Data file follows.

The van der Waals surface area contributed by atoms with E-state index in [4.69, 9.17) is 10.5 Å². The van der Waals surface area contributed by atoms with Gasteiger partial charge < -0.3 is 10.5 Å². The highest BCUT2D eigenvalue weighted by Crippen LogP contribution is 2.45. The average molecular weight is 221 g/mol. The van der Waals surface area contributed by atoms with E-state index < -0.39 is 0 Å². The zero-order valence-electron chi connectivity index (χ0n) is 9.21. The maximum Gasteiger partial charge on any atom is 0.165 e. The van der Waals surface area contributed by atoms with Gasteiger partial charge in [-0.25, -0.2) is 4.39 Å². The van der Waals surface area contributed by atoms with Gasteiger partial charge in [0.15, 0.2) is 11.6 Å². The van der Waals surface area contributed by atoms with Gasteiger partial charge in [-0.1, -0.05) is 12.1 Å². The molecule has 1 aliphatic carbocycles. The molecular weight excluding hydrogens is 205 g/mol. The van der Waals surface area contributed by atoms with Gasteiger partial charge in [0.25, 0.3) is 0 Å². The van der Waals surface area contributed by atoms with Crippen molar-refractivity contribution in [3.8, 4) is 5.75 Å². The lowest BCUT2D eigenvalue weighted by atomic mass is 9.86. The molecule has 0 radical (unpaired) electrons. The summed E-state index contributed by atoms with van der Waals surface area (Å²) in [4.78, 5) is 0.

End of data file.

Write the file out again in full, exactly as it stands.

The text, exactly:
The van der Waals surface area contributed by atoms with E-state index in [4.69, 9.17) is 10.5 Å². The van der Waals surface area contributed by atoms with Gasteiger partial charge < -0.3 is 10.5 Å². The highest BCUT2D eigenvalue weighted by Crippen LogP contribution is 2.45. The average molecular weight is 221 g/mol. The van der Waals surface area contributed by atoms with E-state index < -0.39 is 0 Å². The zero-order valence-electron chi connectivity index (χ0n) is 9.21. The maximum Gasteiger partial charge on any atom is 0.165 e. The van der Waals surface area contributed by atoms with Gasteiger partial charge in [-0.25, -0.2) is 4.39 Å². The van der Waals surface area contributed by atoms with Gasteiger partial charge in [0.15, 0.2) is 11.6 Å². The van der Waals surface area contributed by atoms with Gasteiger partial charge in [-0.1, -0.05) is 12.1 Å². The molecule has 1 aliphatic carbocycles. The molecular weight excluding hydrogens is 205 g/mol. The van der Waals surface area contributed by atoms with Gasteiger partial charge in [0.25, 0.3) is 0 Å². The van der Waals surface area contributed by atoms with Crippen molar-refractivity contribution in [3.8, 4) is 5.75 Å². The lowest BCUT2D eigenvalue weighted by atomic mass is 9.86. The molecule has 0 radical (unpaired) electrons. The summed E-state index contributed by atoms with van der Waals surface area (Å²) in [4.78, 5) is 0.